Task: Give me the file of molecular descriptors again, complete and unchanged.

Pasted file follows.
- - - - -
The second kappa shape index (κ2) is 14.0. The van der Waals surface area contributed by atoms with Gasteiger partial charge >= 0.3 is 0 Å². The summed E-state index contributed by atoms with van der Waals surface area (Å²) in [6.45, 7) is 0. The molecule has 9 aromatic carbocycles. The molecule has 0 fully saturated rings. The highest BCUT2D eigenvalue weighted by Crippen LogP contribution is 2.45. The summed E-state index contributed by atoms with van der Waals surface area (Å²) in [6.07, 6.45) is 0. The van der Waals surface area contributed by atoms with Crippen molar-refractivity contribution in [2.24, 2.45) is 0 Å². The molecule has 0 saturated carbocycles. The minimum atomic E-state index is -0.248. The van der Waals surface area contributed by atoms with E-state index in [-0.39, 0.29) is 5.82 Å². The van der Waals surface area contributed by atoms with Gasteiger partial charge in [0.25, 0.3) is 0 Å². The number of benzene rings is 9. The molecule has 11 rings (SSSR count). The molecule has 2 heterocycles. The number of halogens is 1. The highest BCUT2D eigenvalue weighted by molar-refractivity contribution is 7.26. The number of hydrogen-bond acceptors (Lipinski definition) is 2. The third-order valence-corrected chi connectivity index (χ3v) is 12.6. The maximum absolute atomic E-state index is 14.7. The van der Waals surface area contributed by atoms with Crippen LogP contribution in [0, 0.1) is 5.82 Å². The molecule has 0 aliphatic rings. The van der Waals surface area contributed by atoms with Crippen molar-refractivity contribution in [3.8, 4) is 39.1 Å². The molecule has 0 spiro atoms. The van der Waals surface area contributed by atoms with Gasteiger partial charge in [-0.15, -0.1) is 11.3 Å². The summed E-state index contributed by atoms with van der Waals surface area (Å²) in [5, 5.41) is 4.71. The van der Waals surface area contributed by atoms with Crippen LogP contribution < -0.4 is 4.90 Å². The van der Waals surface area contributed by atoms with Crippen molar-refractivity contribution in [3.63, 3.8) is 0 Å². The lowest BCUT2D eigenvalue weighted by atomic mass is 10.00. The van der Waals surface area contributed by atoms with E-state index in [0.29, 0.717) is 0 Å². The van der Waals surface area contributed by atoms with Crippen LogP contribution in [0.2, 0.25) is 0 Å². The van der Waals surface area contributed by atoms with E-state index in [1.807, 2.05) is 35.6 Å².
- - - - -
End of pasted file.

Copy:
The second kappa shape index (κ2) is 14.0. The van der Waals surface area contributed by atoms with Gasteiger partial charge >= 0.3 is 0 Å². The summed E-state index contributed by atoms with van der Waals surface area (Å²) in [6.45, 7) is 0. The molecule has 9 aromatic carbocycles. The molecule has 0 fully saturated rings. The highest BCUT2D eigenvalue weighted by Crippen LogP contribution is 2.45. The summed E-state index contributed by atoms with van der Waals surface area (Å²) in [6.07, 6.45) is 0. The van der Waals surface area contributed by atoms with Crippen molar-refractivity contribution in [2.24, 2.45) is 0 Å². The molecule has 0 saturated carbocycles. The minimum atomic E-state index is -0.248. The van der Waals surface area contributed by atoms with E-state index in [-0.39, 0.29) is 5.82 Å². The van der Waals surface area contributed by atoms with Gasteiger partial charge in [0.25, 0.3) is 0 Å². The number of benzene rings is 9. The molecule has 11 rings (SSSR count). The molecule has 2 heterocycles. The number of halogens is 1. The highest BCUT2D eigenvalue weighted by molar-refractivity contribution is 7.26. The number of hydrogen-bond acceptors (Lipinski definition) is 2. The third-order valence-corrected chi connectivity index (χ3v) is 12.6. The maximum absolute atomic E-state index is 14.7. The van der Waals surface area contributed by atoms with Crippen LogP contribution in [0, 0.1) is 5.82 Å². The molecule has 0 aliphatic rings. The van der Waals surface area contributed by atoms with Crippen molar-refractivity contribution in [3.8, 4) is 39.1 Å². The molecule has 0 spiro atoms. The van der Waals surface area contributed by atoms with Gasteiger partial charge in [-0.15, -0.1) is 11.3 Å². The summed E-state index contributed by atoms with van der Waals surface area (Å²) in [5, 5.41) is 4.71. The van der Waals surface area contributed by atoms with Crippen LogP contribution < -0.4 is 4.90 Å². The van der Waals surface area contributed by atoms with Crippen molar-refractivity contribution in [3.63, 3.8) is 0 Å². The lowest BCUT2D eigenvalue weighted by atomic mass is 10.00. The van der Waals surface area contributed by atoms with E-state index in [0.29, 0.717) is 0 Å². The van der Waals surface area contributed by atoms with Crippen LogP contribution in [0.2, 0.25) is 0 Å². The van der Waals surface area contributed by atoms with E-state index in [1.807, 2.05) is 35.6 Å².